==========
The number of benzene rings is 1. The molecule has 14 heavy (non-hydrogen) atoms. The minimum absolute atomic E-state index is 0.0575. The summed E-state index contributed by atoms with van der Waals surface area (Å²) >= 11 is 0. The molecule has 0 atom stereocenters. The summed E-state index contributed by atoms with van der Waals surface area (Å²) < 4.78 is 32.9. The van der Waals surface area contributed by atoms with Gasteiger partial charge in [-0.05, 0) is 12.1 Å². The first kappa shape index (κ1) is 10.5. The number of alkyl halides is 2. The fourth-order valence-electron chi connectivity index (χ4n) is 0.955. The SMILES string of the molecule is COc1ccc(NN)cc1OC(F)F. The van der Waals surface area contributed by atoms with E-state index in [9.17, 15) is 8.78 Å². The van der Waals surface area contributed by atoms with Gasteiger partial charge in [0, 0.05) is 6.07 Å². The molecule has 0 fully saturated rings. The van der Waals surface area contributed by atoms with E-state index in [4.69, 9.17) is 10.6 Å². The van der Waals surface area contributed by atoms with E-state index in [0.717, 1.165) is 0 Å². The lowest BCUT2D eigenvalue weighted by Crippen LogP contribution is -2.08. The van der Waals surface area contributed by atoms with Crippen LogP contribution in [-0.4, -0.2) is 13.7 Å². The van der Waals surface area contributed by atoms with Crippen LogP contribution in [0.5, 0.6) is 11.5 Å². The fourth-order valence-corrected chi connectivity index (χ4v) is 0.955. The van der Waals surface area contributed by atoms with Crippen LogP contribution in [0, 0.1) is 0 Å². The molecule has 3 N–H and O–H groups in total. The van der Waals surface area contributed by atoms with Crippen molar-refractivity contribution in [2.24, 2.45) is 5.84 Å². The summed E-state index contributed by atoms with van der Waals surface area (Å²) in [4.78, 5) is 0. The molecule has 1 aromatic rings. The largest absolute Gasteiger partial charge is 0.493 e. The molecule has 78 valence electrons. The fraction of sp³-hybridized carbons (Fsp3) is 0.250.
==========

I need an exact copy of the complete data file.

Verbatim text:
The number of benzene rings is 1. The molecule has 14 heavy (non-hydrogen) atoms. The minimum absolute atomic E-state index is 0.0575. The summed E-state index contributed by atoms with van der Waals surface area (Å²) >= 11 is 0. The molecule has 0 atom stereocenters. The summed E-state index contributed by atoms with van der Waals surface area (Å²) < 4.78 is 32.9. The van der Waals surface area contributed by atoms with Gasteiger partial charge in [-0.05, 0) is 12.1 Å². The first kappa shape index (κ1) is 10.5. The number of alkyl halides is 2. The fourth-order valence-electron chi connectivity index (χ4n) is 0.955. The SMILES string of the molecule is COc1ccc(NN)cc1OC(F)F. The van der Waals surface area contributed by atoms with E-state index in [9.17, 15) is 8.78 Å². The van der Waals surface area contributed by atoms with Gasteiger partial charge in [0, 0.05) is 6.07 Å². The molecule has 0 fully saturated rings. The van der Waals surface area contributed by atoms with E-state index in [4.69, 9.17) is 10.6 Å². The van der Waals surface area contributed by atoms with E-state index in [0.717, 1.165) is 0 Å². The lowest BCUT2D eigenvalue weighted by Crippen LogP contribution is -2.08. The van der Waals surface area contributed by atoms with Crippen LogP contribution in [-0.4, -0.2) is 13.7 Å². The van der Waals surface area contributed by atoms with Crippen LogP contribution in [0.5, 0.6) is 11.5 Å². The fourth-order valence-corrected chi connectivity index (χ4v) is 0.955. The van der Waals surface area contributed by atoms with Crippen LogP contribution in [0, 0.1) is 0 Å². The molecule has 3 N–H and O–H groups in total. The van der Waals surface area contributed by atoms with Crippen molar-refractivity contribution in [2.24, 2.45) is 5.84 Å². The summed E-state index contributed by atoms with van der Waals surface area (Å²) in [4.78, 5) is 0. The molecule has 1 aromatic rings. The largest absolute Gasteiger partial charge is 0.493 e. The molecule has 78 valence electrons. The fraction of sp³-hybridized carbons (Fsp3) is 0.250.